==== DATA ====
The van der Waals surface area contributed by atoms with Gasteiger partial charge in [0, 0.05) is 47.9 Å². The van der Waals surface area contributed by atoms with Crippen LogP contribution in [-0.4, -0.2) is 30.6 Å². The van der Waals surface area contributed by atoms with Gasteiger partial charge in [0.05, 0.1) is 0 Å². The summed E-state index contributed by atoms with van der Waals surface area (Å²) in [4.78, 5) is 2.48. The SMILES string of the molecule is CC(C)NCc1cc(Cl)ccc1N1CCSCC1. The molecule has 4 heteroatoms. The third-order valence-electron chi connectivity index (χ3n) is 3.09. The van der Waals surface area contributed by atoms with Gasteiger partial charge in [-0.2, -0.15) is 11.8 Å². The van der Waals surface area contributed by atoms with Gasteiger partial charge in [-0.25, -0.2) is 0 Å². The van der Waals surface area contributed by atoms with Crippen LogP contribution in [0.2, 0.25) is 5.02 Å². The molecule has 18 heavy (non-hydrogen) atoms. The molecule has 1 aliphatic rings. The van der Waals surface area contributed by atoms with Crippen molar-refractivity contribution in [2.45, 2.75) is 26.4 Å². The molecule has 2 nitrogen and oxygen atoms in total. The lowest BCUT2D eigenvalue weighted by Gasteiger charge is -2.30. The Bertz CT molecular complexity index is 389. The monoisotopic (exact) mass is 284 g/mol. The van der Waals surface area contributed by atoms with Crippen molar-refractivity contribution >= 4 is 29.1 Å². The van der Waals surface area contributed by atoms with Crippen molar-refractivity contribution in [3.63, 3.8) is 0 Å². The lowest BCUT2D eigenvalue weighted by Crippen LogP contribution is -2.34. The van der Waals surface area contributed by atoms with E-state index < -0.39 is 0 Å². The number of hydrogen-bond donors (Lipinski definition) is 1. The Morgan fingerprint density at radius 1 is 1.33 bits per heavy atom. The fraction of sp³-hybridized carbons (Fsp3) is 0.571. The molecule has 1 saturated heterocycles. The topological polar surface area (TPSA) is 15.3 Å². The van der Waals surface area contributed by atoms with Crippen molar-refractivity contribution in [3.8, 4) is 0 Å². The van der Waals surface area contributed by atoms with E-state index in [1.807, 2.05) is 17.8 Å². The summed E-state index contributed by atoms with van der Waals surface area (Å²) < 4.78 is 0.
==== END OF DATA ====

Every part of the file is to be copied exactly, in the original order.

The van der Waals surface area contributed by atoms with Gasteiger partial charge in [0, 0.05) is 47.9 Å². The van der Waals surface area contributed by atoms with Crippen LogP contribution in [-0.4, -0.2) is 30.6 Å². The van der Waals surface area contributed by atoms with Gasteiger partial charge in [0.05, 0.1) is 0 Å². The summed E-state index contributed by atoms with van der Waals surface area (Å²) in [4.78, 5) is 2.48. The SMILES string of the molecule is CC(C)NCc1cc(Cl)ccc1N1CCSCC1. The molecule has 4 heteroatoms. The third-order valence-electron chi connectivity index (χ3n) is 3.09. The van der Waals surface area contributed by atoms with Gasteiger partial charge in [-0.2, -0.15) is 11.8 Å². The van der Waals surface area contributed by atoms with Gasteiger partial charge in [-0.25, -0.2) is 0 Å². The van der Waals surface area contributed by atoms with Crippen LogP contribution in [0.2, 0.25) is 5.02 Å². The molecule has 18 heavy (non-hydrogen) atoms. The molecule has 1 aliphatic rings. The van der Waals surface area contributed by atoms with Crippen molar-refractivity contribution in [2.45, 2.75) is 26.4 Å². The molecule has 2 nitrogen and oxygen atoms in total. The lowest BCUT2D eigenvalue weighted by Gasteiger charge is -2.30. The Bertz CT molecular complexity index is 389. The monoisotopic (exact) mass is 284 g/mol. The van der Waals surface area contributed by atoms with Crippen molar-refractivity contribution >= 4 is 29.1 Å². The van der Waals surface area contributed by atoms with Crippen molar-refractivity contribution in [3.63, 3.8) is 0 Å². The lowest BCUT2D eigenvalue weighted by Crippen LogP contribution is -2.34. The van der Waals surface area contributed by atoms with E-state index < -0.39 is 0 Å². The number of hydrogen-bond donors (Lipinski definition) is 1. The Morgan fingerprint density at radius 1 is 1.33 bits per heavy atom. The fraction of sp³-hybridized carbons (Fsp3) is 0.571. The molecule has 1 saturated heterocycles. The topological polar surface area (TPSA) is 15.3 Å². The van der Waals surface area contributed by atoms with Crippen molar-refractivity contribution in [3.8, 4) is 0 Å². The van der Waals surface area contributed by atoms with E-state index in [1.807, 2.05) is 17.8 Å². The summed E-state index contributed by atoms with van der Waals surface area (Å²) < 4.78 is 0.